30 June 2007

UnKeen Wit

Over at the always provocative Madisonian blawg by Professor Michael Madison (University of Pittsburgh), there's an interesting piece by frequent guest contributor Professor Frank Pasquale (Seton Hall) concerning Andrew Keen's Cult of the Amateur (a remarkably misleading title; Cult of the Dilletante would be more accurate, but since titles are marketing material accuracy is not the highest value ascribed to them in the publishing industry).

Any given author knows that if he writes a book, he has about a one in a million chance of getting reviewed in the NYT, even if he makes all the right moves, parlays all the right connections, etc. Before people like them can take screeds like Keen’s seriously, he’d better explain exactly how the “crumbling media elite” served those they’ve shut out for so long.

Kakutani on Keen’s Kakistocracy (29 Jun 2007) (typography corrected; hyperbole left alone). I can't agree with Pasquale, Kakutani, or Keen... because they're arguing about whether Leviathan's teeth or size are his only dangerous feature.

Many observers of intellectual property law, and many more observers of publishing, are fond of quoting Samuel Johnson's epigram "No man but a blockhead ever wrote except for money." Context matters, though. This quotation comes from Boswell's Life of Johnson... and is immediately followed by several examples, in Boswell's authorial voice and even referring to Johnson himself, of non-blockheads who did not write for money.

What this implies is that there is no one publishing industry; no one measure of success (or, as is more common, failure); no single independent variable that we can manipulate to inevitably maximize the value of the function. That's the real problem with Keen's exposition, Kakutani's response, or indeed any other exemplar. The publishing industry itself provides many paradigmatic examples among living American authors. Who is most "successful": Joyce Carol Oates, of the satisfactory-but-not-immense sales (and critical acclaim) and tenured faculty position at Princeton (just down the road from Professor Pasquale); Stephen King, of the immense sales (accompanied by some grudging critical approval) and former life as a high school English teacher; or Dan Brown, of the immense sales (accompanied by critical disparagement) and inability to conduct his own properly documented research for a quasihistoriographical doorstop-weight "novel"?

The mistake being made by most observers comes from their overt focus on outliers. Kathleen Battle is not inherently "more talented" strictly as an artist than the other sopranos invoked by Prof Pasquale. Producing an operatic performance for the ages is an extraordinarily complex endeavor, and an outstanding soprano must (1) negotiate a political minefield that would intimidate even the most jaded veteran of faculty infighting to get the part in the first place, and (2) depend upon excellent, and perhaps even exceptional, performances by a huge number of supporting figures, many of whom are not musicians. And that, too, assumes that the soprano in question is performing material that itself merits the concept of a "performance for the ages!" That makes the "sopranos making a living" meme completely inapposite to "authors making a living." This discontinuity becomes even more extreme when taking a step back from the world of classical music to the world of popular music, with its increasingly unacknowledged dichotomy between composition and performance. Consider, for example, Bob Dylan... or, at least, consider the difference between his songwriting and his performance. As the marginally competent vocalist J. Marshall Hendrix once responded when asked why he continues to do his own vocals, "They let Dylan sing, don't they?" (The irony that Hendrix recorded the best-known, and certainly best-played, version of Dylan's "All Around the Watchtower" — which is better known than Dylan's own recordings — is purely intentional.) Rachmaninoff, and to a lesser extent Bernstein, are the last performer-composer combinations in the classical music world whose works continue to enjoy much acclaim or canonical weight; that might be a hint.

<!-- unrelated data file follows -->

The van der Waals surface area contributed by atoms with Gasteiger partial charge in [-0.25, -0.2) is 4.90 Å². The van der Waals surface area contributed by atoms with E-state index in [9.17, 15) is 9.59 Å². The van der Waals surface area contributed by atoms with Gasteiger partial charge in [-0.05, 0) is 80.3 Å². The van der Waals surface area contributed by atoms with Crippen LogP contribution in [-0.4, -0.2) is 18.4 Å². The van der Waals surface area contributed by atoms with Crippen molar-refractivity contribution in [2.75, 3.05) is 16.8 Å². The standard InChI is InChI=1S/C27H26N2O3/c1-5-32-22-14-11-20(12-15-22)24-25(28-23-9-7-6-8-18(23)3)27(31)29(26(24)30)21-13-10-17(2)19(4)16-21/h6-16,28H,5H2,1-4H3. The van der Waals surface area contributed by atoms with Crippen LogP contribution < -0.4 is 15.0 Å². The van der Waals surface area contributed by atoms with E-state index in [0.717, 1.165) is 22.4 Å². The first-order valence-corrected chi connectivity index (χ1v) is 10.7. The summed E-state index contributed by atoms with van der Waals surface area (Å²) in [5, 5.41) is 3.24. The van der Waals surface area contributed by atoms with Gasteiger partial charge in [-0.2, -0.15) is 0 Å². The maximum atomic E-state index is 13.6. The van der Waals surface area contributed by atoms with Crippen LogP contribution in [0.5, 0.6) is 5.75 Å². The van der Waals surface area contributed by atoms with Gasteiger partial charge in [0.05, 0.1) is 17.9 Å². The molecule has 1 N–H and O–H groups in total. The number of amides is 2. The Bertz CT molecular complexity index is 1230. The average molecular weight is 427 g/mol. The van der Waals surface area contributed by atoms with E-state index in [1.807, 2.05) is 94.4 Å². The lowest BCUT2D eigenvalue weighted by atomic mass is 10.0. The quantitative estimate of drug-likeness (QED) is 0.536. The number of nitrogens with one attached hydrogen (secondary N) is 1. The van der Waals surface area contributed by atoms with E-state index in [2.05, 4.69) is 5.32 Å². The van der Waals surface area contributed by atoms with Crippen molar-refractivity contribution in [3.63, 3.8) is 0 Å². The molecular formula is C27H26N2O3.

In the end, this illuminates perhaps the most intractable problem with intellectual property law as we know it: For creative works, we have but a single legal (and related economic) paradigm, but we force incompatible works into the box. The alternative of giving different copyright terms and fair use rights to different kinds of "art" is perhaps even less attractive... unless we want lawyers — a profession filled with notoriously bad writers — to be making the decisions on what "kind" of art is at issue in a particular instance. That I agree that the copyright term is too long (fifty years flat seems right to me) is immaterial, as that's just a quibble over the length of Leviathan's teeth. Leviathan will overwhelm you one way or another; the ironic task of intellectual property law is to nurture the beast, not to study it. And given the poor writing skills of most lawyers (one of the reasons that I read Madisonian is that it's exempt from that problem), let alone their inability to communicate through or even understand metaphor, it's probably a good thing that we don't even think about letting lawyers have much to do with the critical apparatus in the arts.